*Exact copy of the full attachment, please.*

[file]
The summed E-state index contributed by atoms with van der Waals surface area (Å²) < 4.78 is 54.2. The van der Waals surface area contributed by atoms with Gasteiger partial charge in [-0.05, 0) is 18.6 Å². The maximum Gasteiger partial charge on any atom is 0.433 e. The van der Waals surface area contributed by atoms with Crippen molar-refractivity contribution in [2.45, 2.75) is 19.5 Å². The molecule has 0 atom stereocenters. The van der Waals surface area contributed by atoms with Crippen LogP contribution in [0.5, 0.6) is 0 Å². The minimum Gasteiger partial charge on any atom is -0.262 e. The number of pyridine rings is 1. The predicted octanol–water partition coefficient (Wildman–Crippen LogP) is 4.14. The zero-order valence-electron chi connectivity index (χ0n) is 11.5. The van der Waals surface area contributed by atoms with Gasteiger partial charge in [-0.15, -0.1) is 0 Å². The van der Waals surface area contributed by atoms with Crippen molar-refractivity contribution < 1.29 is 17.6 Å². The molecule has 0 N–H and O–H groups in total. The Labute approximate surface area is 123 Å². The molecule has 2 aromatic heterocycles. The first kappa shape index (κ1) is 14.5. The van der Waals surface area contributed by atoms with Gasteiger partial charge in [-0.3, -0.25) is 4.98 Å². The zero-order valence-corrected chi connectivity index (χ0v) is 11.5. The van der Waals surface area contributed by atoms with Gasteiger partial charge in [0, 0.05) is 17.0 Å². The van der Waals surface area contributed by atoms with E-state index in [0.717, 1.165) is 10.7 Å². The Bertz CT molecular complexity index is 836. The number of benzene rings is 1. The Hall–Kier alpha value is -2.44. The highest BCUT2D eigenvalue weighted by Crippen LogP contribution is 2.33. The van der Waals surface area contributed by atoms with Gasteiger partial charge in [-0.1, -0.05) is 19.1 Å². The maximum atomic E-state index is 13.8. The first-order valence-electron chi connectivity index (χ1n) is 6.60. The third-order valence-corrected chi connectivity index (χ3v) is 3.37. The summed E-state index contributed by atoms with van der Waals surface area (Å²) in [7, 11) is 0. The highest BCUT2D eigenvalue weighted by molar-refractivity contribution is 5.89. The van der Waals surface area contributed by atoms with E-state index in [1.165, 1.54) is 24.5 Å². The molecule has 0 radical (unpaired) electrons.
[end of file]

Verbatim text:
The summed E-state index contributed by atoms with van der Waals surface area (Å²) < 4.78 is 54.2. The van der Waals surface area contributed by atoms with Gasteiger partial charge in [-0.05, 0) is 18.6 Å². The maximum Gasteiger partial charge on any atom is 0.433 e. The van der Waals surface area contributed by atoms with Crippen molar-refractivity contribution in [2.45, 2.75) is 19.5 Å². The molecule has 0 atom stereocenters. The van der Waals surface area contributed by atoms with Crippen LogP contribution in [0.5, 0.6) is 0 Å². The minimum Gasteiger partial charge on any atom is -0.262 e. The number of pyridine rings is 1. The predicted octanol–water partition coefficient (Wildman–Crippen LogP) is 4.14. The zero-order valence-electron chi connectivity index (χ0n) is 11.5. The van der Waals surface area contributed by atoms with Gasteiger partial charge in [-0.15, -0.1) is 0 Å². The van der Waals surface area contributed by atoms with Crippen molar-refractivity contribution < 1.29 is 17.6 Å². The molecule has 0 N–H and O–H groups in total. The Labute approximate surface area is 123 Å². The molecule has 2 aromatic heterocycles. The first kappa shape index (κ1) is 14.5. The van der Waals surface area contributed by atoms with Gasteiger partial charge in [-0.3, -0.25) is 4.98 Å². The zero-order valence-corrected chi connectivity index (χ0v) is 11.5. The van der Waals surface area contributed by atoms with Gasteiger partial charge in [0, 0.05) is 17.0 Å². The van der Waals surface area contributed by atoms with E-state index in [0.717, 1.165) is 10.7 Å². The Bertz CT molecular complexity index is 836. The number of benzene rings is 1. The Hall–Kier alpha value is -2.44. The highest BCUT2D eigenvalue weighted by Crippen LogP contribution is 2.33. The van der Waals surface area contributed by atoms with Gasteiger partial charge in [-0.1, -0.05) is 19.1 Å². The maximum atomic E-state index is 13.8. The first-order valence-electron chi connectivity index (χ1n) is 6.60. The third-order valence-corrected chi connectivity index (χ3v) is 3.37. The summed E-state index contributed by atoms with van der Waals surface area (Å²) in [7, 11) is 0. The highest BCUT2D eigenvalue weighted by molar-refractivity contribution is 5.89. The van der Waals surface area contributed by atoms with E-state index in [1.165, 1.54) is 24.5 Å². The molecule has 0 radical (unpaired) electrons.